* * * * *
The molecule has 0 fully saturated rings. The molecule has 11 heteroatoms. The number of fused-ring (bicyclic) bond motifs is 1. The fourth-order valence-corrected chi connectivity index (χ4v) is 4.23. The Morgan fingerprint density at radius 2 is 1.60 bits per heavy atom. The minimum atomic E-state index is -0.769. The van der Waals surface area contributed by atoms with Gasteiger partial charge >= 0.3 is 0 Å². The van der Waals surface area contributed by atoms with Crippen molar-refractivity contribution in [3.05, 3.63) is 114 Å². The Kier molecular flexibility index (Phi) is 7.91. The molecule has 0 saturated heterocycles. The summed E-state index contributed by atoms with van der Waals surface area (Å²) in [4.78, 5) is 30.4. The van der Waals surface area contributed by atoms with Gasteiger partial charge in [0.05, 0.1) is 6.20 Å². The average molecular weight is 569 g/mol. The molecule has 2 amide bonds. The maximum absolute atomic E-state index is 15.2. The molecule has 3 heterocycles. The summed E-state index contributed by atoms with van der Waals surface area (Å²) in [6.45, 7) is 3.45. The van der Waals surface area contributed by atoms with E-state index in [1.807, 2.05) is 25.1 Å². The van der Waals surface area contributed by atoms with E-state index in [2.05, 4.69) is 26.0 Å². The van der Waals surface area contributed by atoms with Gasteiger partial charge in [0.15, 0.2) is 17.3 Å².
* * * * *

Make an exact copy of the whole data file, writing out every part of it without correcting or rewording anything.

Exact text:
The molecule has 0 fully saturated rings. The molecule has 11 heteroatoms. The number of fused-ring (bicyclic) bond motifs is 1. The fourth-order valence-corrected chi connectivity index (χ4v) is 4.23. The Morgan fingerprint density at radius 2 is 1.60 bits per heavy atom. The minimum atomic E-state index is -0.769. The van der Waals surface area contributed by atoms with Gasteiger partial charge >= 0.3 is 0 Å². The van der Waals surface area contributed by atoms with Crippen molar-refractivity contribution in [3.05, 3.63) is 114 Å². The Kier molecular flexibility index (Phi) is 7.91. The molecule has 0 saturated heterocycles. The summed E-state index contributed by atoms with van der Waals surface area (Å²) in [4.78, 5) is 30.4. The van der Waals surface area contributed by atoms with Gasteiger partial charge in [0.05, 0.1) is 6.20 Å². The average molecular weight is 569 g/mol. The molecule has 2 amide bonds. The maximum absolute atomic E-state index is 15.2. The molecule has 3 heterocycles. The summed E-state index contributed by atoms with van der Waals surface area (Å²) in [6.45, 7) is 3.45. The van der Waals surface area contributed by atoms with E-state index in [1.807, 2.05) is 25.1 Å². The van der Waals surface area contributed by atoms with E-state index in [2.05, 4.69) is 26.0 Å². The van der Waals surface area contributed by atoms with Gasteiger partial charge in [0.15, 0.2) is 17.3 Å².